Nonviolent Communication (NVC)
NVC is rooted in principles that help practitioners open up to, integrate and practice on the basis of a broader concept of justice, moving from the conventional notion of punitive justice to restorative justice. Any action based on the notion of restorative justice is deeply humanizing across divides, requiring accountability from the local community. It is uniquely effective even when dealing with the most challenging and painful problems, including the ones stemming from narrative, identity, and intergenerational trauma issues like the Israeli/Palestinian conflict. In such a capacity NVC serves as a practical model, a framework within which it is possible to break free from the cycle of violence, to help interrupt it and offer hopeful alternatives, that there are other ways open to both Israelis and Palestinians that can meet the universal human needs of both societies.
NVC processes are deeply embedded by the practice of empathy, which allows for the creation of safer spaces where difficult conversations about identity and narrative can happen in non-oppositional ways, moving from a binary “either/or”to a complexity-based “and”framework. This prevents the triggering of guilt, shame, defensiveness and reactivity. NVC processes are able to hold space for these feelings with care and acceptance, and allow for their transformation. Practices based on NVC framework help people open to change, and re-examine misconceptions and deeply seated hostile beliefs about the other, through practical processes of empathic listening. At the same time NVC supports those who are marginalized, with less access to resources or status, to find ways to express their reality to those holding privilege.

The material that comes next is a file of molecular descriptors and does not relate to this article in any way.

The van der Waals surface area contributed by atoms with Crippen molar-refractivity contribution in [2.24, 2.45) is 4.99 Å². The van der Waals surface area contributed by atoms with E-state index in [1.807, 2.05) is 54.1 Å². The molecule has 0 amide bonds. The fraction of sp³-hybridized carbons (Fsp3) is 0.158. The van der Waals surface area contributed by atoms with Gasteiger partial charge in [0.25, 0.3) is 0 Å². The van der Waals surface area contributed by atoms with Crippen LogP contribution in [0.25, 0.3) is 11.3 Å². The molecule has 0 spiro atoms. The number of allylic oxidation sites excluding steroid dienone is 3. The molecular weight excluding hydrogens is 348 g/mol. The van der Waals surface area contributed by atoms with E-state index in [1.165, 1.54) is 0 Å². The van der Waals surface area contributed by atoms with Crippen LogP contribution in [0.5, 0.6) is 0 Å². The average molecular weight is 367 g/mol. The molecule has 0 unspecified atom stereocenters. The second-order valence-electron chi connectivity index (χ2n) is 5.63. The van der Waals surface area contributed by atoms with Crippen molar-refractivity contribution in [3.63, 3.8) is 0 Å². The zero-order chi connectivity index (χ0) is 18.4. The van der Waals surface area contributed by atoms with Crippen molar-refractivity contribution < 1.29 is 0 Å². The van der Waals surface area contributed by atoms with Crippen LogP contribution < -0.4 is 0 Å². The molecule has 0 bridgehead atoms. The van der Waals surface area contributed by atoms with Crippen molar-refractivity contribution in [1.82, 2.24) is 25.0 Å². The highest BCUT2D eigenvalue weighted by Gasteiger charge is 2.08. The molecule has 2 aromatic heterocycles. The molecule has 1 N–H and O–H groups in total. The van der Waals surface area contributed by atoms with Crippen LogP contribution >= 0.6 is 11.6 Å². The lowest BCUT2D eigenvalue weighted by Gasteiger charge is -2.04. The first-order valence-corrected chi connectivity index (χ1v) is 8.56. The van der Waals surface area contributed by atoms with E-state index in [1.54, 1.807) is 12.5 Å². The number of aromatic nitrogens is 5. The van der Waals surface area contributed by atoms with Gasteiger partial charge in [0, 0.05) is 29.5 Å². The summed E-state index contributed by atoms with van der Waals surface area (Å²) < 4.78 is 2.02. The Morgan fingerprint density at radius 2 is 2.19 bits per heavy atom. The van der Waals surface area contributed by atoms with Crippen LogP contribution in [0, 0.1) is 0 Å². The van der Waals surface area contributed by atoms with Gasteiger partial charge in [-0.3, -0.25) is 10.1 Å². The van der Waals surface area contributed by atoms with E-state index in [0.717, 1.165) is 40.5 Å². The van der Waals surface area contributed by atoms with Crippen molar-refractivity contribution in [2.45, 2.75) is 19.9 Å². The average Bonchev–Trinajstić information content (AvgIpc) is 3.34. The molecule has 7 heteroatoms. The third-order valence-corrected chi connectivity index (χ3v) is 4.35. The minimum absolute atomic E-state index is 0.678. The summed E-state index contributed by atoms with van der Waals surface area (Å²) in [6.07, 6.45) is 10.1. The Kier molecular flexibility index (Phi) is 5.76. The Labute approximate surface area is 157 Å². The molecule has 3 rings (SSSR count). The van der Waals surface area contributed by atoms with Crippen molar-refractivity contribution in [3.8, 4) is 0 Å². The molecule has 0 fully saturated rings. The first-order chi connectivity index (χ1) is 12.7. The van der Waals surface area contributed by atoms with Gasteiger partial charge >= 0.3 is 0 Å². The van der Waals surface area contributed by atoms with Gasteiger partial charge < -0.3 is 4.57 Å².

In NVC practice, listening and understanding on one hand, and expressing authentically on the other, is taken to another level, one that is more likely to move empathy among the parties, and allow them to find a place of safety and willingness to co-create their shared realities in ways that care for all. The practice of NVC will further empower Israeli and Palestinian leaders in social change to improve their relationships amongst themselves and their organizations and societies towards a more successful future.
Nonviolence is deeper than simply committing to forsake violent actions. It is a way of being, communicating and empathizing with others. Activists of Combatants for Peace are committed to achieving nonviolence in their thoughts, words and deeds. This process is one of communication and deep reconciliation.
What is Nonviolent Communication?
Nonviolent Communication is the integration of 4 things:
1. Consciousness: a set of principles that support living a life of compassion, collaboration, courage and authenticity.
2. Language: understanding how words contribute to connection or distance.
3. Communication: knowing how to ask for what we want, how to hear others even in disagreement, and how to move toward solutions that work for all.
4. Means of influence: sharing “power with others” rather than using “power over others.”
NVC serves our desire to do three things:
1. Increasing our ability to live with choice, meaning and connection.
2. Connecting empathically with self and others to have more satisfying relationships.
3. Sharing of resources so everyone is able to benefit.